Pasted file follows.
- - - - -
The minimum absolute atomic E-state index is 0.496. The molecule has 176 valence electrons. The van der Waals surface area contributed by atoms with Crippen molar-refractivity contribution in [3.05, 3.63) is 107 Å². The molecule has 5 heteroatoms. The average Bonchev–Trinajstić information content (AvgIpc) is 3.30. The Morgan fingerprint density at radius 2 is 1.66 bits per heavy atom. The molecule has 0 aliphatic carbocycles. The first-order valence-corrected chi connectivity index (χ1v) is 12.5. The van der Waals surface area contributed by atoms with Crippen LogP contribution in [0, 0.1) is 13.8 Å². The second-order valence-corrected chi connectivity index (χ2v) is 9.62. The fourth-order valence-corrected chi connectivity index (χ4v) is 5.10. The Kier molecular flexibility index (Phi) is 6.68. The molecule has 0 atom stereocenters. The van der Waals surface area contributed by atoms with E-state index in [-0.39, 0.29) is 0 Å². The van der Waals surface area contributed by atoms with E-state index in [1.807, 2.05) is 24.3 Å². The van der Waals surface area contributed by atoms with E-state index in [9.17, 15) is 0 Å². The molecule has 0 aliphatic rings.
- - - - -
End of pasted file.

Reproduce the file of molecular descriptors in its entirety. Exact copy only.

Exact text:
The minimum absolute atomic E-state index is 0.496. The molecule has 176 valence electrons. The van der Waals surface area contributed by atoms with Crippen molar-refractivity contribution in [3.05, 3.63) is 107 Å². The molecule has 5 heteroatoms. The average Bonchev–Trinajstić information content (AvgIpc) is 3.30. The Morgan fingerprint density at radius 2 is 1.66 bits per heavy atom. The molecule has 0 aliphatic carbocycles. The first-order valence-corrected chi connectivity index (χ1v) is 12.5. The van der Waals surface area contributed by atoms with Crippen LogP contribution in [0, 0.1) is 13.8 Å². The second-order valence-corrected chi connectivity index (χ2v) is 9.62. The fourth-order valence-corrected chi connectivity index (χ4v) is 5.10. The Kier molecular flexibility index (Phi) is 6.68. The molecule has 0 atom stereocenters. The van der Waals surface area contributed by atoms with E-state index in [-0.39, 0.29) is 0 Å². The van der Waals surface area contributed by atoms with E-state index in [1.807, 2.05) is 24.3 Å². The van der Waals surface area contributed by atoms with E-state index in [9.17, 15) is 0 Å². The molecule has 0 aliphatic rings.